Friday, August 22, 2008

Blackwater Blog Weekend: The Journey

The floor is lurching and bucking. I'm standing up, my right hand braced on an overhead cabinet and my feet spread apart to grip the padded deck. Todd Jarrett is speaking in my ear, telling me to go ahead and draw my weapon. Tamara is waiting patiently behind me for her turn.
"Go ahead," he says, "it's no problem."

This is not an advanced tactical training exercise. Blackwater USA and Todd Jarrett just don't want us walking around with loaded pistols in non-training areas, which makes a certain kind of obvious sense, but it hadn't occurred to most of the gunbloggers as we were riding this rolling rec room (well, it's a rec room in the Burt Gummer sense of the word, as in this would be the wrong dang rec room to break into--did you know Blackhawk's bus driver was a cop for 28 years? Neither did I.) down from Virginia. Jarrett has gotten permission to have us clear our weapons with him on the bus so we can head over to lunch. And he's right; the gun comes out, the mag drops, the slide comes back, and I don't even fall down. It's a measure of how far this place will take me past my current limit. The instruction has not even begun yet!

But this post is really just about how I got here. Mostly, I want to thank Brian (who knows who he is, and who I don't necessarily need to "out" to the world since I don't know how private he wants to stay.) Brian doesn't know me, except that he reads this blog, and Lawdog's, and some others. Brian, like SailorCurt and several others, didn't get the chance to come to Blackwater with us, but he saw a chance to help out, so he gave me a place to stay. This trip hasn't been cheap, and that was a huge help. It actually reminded me a little bit of the time years ago (before most of us had blogs) when Oleg Volk decided he'd had enough of snow and socialism in Minnesota and moved to Tennessee. Oleg was as broke then as I am now, and I didn't have much either, but I did have a roof and four walls. Oleg and two of his friends stayed with my wife and I, and it was a great night and great fun. Anyway, Brian, watch the mail.

The flight was more or less uneventful; security treated me well and the airline's agents were very patient with me. I took photos out the window like a complete geek; the boys will want to see them when I get home. We took off in torrential rain and landed under clear skies, which is always worth doing. I read a little Pratchett and wrote a couple of lines of a bad poem ("Sailing in my steely fish/in the ocean miles above your head/You don't even know you're on the bottom of the sea") and tried to figure out why the little air-conditioning nozzle over my seat occasionally blew what smelled like pure sewer gas.

The next morning, I woke up on someone else's couch to the sound of sirens. The sirens rolled on by, but I was coming awake . . . . oh yeah! I gotta get up; I'm going shooting today! Ever mindful of the dangers of missing your cab or calling without knowing your address, I got all my info together and arranged a ride in a Vaudeville Taxi.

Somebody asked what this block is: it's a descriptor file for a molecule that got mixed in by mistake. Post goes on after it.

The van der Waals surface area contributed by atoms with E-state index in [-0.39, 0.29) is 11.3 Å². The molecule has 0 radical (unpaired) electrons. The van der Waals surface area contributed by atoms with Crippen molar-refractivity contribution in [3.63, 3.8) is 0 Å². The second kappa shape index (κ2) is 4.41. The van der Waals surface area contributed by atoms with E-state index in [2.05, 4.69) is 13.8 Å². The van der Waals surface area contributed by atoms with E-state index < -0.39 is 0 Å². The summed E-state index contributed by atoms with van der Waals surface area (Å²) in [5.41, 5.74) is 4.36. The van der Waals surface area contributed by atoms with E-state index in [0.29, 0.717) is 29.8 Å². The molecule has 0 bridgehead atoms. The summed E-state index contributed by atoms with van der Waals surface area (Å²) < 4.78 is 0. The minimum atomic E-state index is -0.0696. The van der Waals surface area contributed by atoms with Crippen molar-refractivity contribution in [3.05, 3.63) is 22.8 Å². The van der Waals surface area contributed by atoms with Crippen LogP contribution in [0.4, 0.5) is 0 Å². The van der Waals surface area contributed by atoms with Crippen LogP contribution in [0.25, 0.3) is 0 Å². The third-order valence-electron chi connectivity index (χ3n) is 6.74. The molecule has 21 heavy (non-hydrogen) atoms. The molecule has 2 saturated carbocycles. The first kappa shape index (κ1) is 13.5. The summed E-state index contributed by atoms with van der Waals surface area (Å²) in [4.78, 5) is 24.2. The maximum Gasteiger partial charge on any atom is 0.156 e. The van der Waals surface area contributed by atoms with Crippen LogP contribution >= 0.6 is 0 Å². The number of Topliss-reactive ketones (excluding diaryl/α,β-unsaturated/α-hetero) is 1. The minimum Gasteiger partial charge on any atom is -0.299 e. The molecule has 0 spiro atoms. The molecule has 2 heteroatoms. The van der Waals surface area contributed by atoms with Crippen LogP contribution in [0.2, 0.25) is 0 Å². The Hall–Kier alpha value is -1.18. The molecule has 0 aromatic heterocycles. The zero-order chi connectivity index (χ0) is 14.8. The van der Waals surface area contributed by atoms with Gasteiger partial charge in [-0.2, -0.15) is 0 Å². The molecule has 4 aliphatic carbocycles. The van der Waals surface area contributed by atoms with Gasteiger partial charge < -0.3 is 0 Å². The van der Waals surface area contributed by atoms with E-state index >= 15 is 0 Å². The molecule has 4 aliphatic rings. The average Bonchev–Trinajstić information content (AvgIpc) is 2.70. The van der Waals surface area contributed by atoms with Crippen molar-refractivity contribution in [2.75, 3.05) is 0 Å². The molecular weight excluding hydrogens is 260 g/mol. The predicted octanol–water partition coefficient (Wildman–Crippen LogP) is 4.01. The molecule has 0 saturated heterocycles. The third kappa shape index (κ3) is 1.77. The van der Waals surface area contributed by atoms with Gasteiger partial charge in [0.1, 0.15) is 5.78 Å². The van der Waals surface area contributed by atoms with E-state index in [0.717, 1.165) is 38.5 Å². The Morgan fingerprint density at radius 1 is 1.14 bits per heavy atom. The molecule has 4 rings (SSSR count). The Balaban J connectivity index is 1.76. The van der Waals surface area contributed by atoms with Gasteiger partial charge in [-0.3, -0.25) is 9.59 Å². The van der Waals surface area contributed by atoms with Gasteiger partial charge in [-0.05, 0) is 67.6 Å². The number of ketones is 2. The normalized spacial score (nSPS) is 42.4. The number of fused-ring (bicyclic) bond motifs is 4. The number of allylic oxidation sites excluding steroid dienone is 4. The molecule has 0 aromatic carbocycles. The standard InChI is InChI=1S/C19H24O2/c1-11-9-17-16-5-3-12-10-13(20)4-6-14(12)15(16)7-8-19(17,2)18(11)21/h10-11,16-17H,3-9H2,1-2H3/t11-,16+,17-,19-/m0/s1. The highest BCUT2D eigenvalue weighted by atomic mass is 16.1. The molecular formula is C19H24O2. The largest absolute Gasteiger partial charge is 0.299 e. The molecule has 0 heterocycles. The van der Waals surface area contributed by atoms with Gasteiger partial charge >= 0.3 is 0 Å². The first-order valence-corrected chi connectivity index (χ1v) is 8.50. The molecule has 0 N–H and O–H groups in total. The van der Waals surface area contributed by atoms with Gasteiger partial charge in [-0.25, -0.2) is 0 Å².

What's that? You haven't ridden in a Vaudeville Taxi? You'd love it. In a Vaudeville Taxi, the driver brings along her best friend/straight man and the two of them crack your ass up all the way to your destination. Stop signs may be disobeyed in the process, and your driver may find herself lost at least once, but you will leave a huge tip anyway because you have been entertained.
"Looka these firemen, fill the boot, fill the boot," one of them may say. "I need about dolla for what I got in the boot. Look at this boot and gimme a dolla. I'll give you a dolla, fireman, but I'm gonna need a boot or somethin'. You don't get nothin' for nothin', fireman."

Later, her friend will making random clicking noises and tell her "I just told you all about you, and you don't even know. That's African right there, girl, just a series of clicks. You don't even want to know what them clicks means."

It's a good time. It's kind of a shame when you have to get out of the cab. These two were very impressed that I was headed to Blackwater to do a pistol course.
"So, you do like that security stuff, right?" the straight man asked.
"No, I teach school and drive an ambulance, and that's about as adventurous as I get." I admitted.
"Oh! You do that overseas and stuff, huh?"
"Uh . . . . no. I do that in Illinois. I'm just a mild-mannered school teacher."
"OH! Illinois? You from Chicago, huh?"

Clearly I am something of a disappointment to my cab drivers, but they were still very nice to me.

OH . . . . did you want to read something about shooting at Blackwater? Maybe the next post.

Here I'm going to thank Todd Jarrett for everything he taught me today (and I DID learn new things that HAVE made me a better handgun shot. More on that later.)

I'm also going to thank Thanos and Kerby at Para-USA for making this all possible--and for thinking to include one voter in the mix, because without that, I wouldn't be here.

And I need to thank My Bride, because she made it easy to come here when she could have made it hard. And my sons, who wrote their daddy a card and sent him nuts.